Policy uncertainty weighs down Zim

HARARE - Zimbabwe's uncertain policy environment remains a concern despite the country improving in global competitiveness ratings, a latest World Economic Forum (Wef) said.

In its Global Competitiveness Report for 2014-2015, the think-tank said the southern African nation’s policy environment needs urgent attention.

“(Zimbabwe’s) public institutions continue to receive a weak assessment, particularly related to corruption, government favouritism, and the protection of property rights (138th), reducing the incentive for businesses to invest,” Wef said in the survey.

“The country is yet to work on its policies to attract investment and create confidence,” it said.

The group said despite efforts by Zimbabwe to improve the macroeconomic environment — including the dollarisation of its economy in early 2009, which brought down inflation and interest rates — the country still received a low rank in this pillar (87th).

“The macroeconomic environment pillar is characterised by high government debt, a negative savings rate, and low inflation,” Wef said.

This comes as the investment-starved country is desperately trying to attract foreign direct investment (FDI) and access international lines of credit.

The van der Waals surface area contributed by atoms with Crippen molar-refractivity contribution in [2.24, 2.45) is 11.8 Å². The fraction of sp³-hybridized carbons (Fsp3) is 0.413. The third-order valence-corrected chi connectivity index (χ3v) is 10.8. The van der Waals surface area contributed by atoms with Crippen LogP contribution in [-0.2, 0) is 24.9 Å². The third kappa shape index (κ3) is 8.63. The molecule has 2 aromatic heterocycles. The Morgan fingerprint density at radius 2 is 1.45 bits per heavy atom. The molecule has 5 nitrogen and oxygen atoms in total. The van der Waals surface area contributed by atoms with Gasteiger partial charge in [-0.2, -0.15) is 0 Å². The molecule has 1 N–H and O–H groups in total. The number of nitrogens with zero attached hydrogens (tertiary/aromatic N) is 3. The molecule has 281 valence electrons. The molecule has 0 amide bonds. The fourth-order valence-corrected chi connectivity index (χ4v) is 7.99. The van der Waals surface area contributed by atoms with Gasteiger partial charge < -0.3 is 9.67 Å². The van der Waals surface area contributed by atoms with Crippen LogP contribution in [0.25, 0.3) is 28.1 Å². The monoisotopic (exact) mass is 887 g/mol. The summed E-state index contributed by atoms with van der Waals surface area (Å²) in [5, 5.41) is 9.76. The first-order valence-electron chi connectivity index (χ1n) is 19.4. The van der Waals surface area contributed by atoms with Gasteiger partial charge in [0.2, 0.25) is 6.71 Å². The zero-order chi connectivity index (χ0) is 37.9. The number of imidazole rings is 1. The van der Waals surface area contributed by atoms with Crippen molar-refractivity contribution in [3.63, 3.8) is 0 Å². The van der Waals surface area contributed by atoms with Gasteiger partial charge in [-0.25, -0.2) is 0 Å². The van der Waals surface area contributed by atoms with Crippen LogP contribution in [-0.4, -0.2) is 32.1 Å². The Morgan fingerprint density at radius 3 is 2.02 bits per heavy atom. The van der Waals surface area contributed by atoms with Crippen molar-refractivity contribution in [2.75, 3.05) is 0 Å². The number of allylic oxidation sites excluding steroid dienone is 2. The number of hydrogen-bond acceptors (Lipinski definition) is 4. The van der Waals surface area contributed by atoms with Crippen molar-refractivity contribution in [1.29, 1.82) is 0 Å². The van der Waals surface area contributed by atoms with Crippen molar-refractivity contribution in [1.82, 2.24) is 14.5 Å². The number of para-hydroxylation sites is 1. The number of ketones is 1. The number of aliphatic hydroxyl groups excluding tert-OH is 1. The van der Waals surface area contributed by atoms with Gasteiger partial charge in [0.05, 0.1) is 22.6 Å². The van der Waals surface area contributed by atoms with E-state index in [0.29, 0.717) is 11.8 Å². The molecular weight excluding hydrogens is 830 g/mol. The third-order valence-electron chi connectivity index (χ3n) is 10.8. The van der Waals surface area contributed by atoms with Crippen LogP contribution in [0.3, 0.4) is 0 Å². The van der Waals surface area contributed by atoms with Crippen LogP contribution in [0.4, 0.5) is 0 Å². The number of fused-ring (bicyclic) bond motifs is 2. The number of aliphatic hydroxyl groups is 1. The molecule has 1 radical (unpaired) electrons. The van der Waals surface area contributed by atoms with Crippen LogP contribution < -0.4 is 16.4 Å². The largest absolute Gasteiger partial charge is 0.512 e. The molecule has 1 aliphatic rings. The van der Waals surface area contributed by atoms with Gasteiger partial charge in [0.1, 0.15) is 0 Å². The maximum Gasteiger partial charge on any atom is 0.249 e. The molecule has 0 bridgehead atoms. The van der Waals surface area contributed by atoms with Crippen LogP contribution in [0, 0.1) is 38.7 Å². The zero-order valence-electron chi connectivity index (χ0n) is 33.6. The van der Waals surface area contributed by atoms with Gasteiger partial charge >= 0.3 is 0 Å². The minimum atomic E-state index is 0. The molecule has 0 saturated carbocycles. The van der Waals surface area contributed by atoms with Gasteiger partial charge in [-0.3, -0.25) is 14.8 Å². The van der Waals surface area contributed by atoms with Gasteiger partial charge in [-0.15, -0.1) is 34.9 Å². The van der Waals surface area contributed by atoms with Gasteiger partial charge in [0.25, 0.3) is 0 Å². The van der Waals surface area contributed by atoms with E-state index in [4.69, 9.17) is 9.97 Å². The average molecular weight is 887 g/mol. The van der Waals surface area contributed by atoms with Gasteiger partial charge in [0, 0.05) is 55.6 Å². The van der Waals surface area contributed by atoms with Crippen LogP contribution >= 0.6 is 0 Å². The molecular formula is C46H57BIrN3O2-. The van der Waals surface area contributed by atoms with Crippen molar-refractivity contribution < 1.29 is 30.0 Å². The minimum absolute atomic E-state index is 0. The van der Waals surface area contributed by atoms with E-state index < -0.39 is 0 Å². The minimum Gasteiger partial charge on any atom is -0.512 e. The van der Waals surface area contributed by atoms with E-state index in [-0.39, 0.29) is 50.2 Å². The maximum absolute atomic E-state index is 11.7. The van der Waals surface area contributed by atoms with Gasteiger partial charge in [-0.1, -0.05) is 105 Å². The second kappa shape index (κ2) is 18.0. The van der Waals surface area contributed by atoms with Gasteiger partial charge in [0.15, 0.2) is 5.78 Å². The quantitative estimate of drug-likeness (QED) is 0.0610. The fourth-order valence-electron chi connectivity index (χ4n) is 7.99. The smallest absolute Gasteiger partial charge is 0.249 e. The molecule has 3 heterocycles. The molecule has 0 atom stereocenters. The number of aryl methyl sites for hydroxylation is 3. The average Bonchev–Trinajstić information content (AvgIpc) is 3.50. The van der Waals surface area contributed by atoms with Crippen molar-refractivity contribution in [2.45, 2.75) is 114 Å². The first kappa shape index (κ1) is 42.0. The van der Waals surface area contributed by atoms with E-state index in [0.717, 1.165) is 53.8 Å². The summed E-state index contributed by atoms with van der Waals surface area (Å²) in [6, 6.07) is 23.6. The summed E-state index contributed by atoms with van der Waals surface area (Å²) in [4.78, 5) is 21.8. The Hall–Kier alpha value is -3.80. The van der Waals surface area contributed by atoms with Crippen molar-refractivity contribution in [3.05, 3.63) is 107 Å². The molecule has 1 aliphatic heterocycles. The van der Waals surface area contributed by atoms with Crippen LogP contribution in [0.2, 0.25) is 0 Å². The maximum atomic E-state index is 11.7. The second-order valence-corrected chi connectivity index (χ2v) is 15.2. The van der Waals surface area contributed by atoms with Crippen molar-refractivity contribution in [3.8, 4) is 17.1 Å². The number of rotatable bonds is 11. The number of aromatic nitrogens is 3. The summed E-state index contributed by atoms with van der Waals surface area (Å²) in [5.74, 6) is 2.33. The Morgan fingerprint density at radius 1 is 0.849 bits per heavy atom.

But investors and financiers are wary of its policies, particularly the indigenisation law — compelling foreigners to cede majority shareholding to black locals.

The World Bank has said that five years of investor friendly policies in the mining sector alone could increase annual output by $5 billion.

Foreign investors have failed to react to Zimbabwe’s FDI attraction policies as the country’s FDI figures last year stagnated at $400 million, as shown by a United Nations Conference on Trade and Investment (UNCtad) World Investment Report for 2014.

The country’s investment figures show that FDI figures only doubled in between 2010 and 2011 when the Zimbabwe Investment Authority’s One Stop Shop was introduced in 2010, but the figures have levelled since then.

The $400 million figure was not the lowest in the region, but paled in significance when juxtaposed against that of neighbouring countries.

The UNCtad report also shows that South Africa received the highest FDI in Sadc at $8,1 billion, followed by Mozambique with $5,9 billion.

Zimbabwe’s northern neighbours Zambia received $1,8 billion in FDI last year.

According to the Wef report, other areas of weakness in the country include health which was ranked 129th in the health sub-pillar.

“Low education enrollment rates, with only every second child participating in secondary education; and formal markets that continue to function with difficulty, particularly goods and labour markets, which rank 133rd and 137th, respectively,” the Wef report said.

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